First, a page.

Let’s face it. Any HVAC company that has been around for nearly 100 years has excellent longevity. McKoy himself has been with the firm for 29 years and says many others have been around even longer.

Why do people stick around so long?

“Robert B. Payne has great benefits, which certainly has a role,” he says. “I often hear that people who work here love that management wants all of us to take pride and do excellent work to ensure 100% customer satisfaction.

Robert B. Payne logo

“Doing things right is our commitment to quality and our customers. We’ve always believed that if you do the right thing, charge a fair price, and provide value, the money will come. They love this people-first approach that has existed through all three generations of Payne ownership.”

Again, Robert B. Payne started the company in 1930. According to McKoy, Payne’s daughter’s husband, Cameron Thompson, is the second generation. The couple’s children, Cameron Thompson III and Robert Thompson, run the company today.

McKoy adds that such consistency in management and philosophy is one key driver to the company’s longevity. Another is their focus on training.

“Training is the foundation of everything we do. People want to stay and work here because we invest heavily in it. We always have,” he says.

At the time of this writing, the company had only been a National Comfort Institute (NCI) member for a month or so. But in that time, according to McKoy, they brought in an NCI instructor for a week to conduct an onsite training program.

Robert B. Payne installers fabricate sheet metal on every residential job site.
Robert B. Payne installation teams fabricate much of the sheet metal
for each job, onsite — a winning approach to better servicing
their HVAC customers.

“We also bought 15 carbon monoxide (CO) analyzers,” he says. “We know that investment benefits our customers and will pay for itself over time. We have always tried to deliver a superior product to our customers and believe the system performance approach will allow us to better do that. We use analyzers to measure and test and now understand what those readings mean and how to apply that information to help customers. This approach sets us far apart from competitors.

“We can share real numbers showing customers how their systems operate before we do any work and after we finish. That’s the key.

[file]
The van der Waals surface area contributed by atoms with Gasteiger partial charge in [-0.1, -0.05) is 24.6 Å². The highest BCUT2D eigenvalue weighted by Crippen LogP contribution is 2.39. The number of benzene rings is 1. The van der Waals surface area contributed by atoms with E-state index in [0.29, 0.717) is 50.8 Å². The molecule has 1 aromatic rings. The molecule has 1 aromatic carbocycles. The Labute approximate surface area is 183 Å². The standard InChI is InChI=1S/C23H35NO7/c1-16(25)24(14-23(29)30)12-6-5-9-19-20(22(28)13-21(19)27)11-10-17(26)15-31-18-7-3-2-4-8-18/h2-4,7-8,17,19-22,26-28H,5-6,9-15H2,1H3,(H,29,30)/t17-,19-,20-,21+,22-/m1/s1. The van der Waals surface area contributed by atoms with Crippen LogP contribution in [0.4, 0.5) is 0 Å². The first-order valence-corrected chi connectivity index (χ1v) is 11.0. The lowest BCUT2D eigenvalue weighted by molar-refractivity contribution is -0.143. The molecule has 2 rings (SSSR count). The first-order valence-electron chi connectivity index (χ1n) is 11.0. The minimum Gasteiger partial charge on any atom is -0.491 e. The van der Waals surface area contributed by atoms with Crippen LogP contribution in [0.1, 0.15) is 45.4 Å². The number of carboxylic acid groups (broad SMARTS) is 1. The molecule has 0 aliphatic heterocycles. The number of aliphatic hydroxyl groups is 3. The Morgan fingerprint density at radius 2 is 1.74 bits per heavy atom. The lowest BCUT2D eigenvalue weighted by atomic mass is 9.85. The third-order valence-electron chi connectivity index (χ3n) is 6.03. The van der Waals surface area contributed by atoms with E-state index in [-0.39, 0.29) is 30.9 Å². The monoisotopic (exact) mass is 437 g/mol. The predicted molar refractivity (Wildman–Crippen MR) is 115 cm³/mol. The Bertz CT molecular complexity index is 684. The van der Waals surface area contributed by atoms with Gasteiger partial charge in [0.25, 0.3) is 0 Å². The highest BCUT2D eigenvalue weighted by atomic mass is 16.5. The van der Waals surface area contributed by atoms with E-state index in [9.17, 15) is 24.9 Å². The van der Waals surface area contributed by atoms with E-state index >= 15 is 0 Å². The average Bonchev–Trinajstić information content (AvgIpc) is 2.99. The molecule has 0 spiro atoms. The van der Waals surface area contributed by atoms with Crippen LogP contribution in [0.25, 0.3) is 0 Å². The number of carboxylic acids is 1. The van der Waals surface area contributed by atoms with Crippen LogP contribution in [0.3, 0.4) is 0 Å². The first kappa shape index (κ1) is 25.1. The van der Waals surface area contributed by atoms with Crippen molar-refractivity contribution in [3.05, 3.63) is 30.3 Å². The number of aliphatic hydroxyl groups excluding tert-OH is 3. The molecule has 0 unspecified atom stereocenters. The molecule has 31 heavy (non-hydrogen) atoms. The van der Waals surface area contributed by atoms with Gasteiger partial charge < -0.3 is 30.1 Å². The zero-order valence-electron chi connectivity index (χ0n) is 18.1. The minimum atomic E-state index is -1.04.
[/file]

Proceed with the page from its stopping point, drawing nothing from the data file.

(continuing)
“Frankly, I believe our team loves the analytical side of HVAC, the science behind it. With the NCI training and a high-performance approach to our work, we have evidence to back up what we tell customers is wrong with the system, what repair is needed, or why they need to replace it,” McKoy says.

He adds that they have seen “massive results from it in the short period since that training.”

“In my opinion, the technicians using the new instruments have taken to them and are finding what NCI calls the invisible repairs we missed before.”

McKoy says that as service manager, he reviews all the service tickets and sees the increases in work. He shares an example of how they recently replaced a fully functional water heater because they showed the customer how inefficient it was through testing and measuring.

“We compared her 18-year-old water heater’s functional efficiency to today’s standards, and she approved the purchase and installation without even asking about price,” he says.

“Though that type of sale is rare, showing how a system performs plants a seed. Not everybody will do the repair or the replacement, but they know it’s coming. So they can prepare.”

According to McKoy, in a recent ACCA (Air Conditioning Contractors of America) MIX Group meeting, another MIX Group member — Clint Solliday from Jack Lehr Heating and Cooling of Allentown, PA — was very enthusiastic about the training they received from NCI.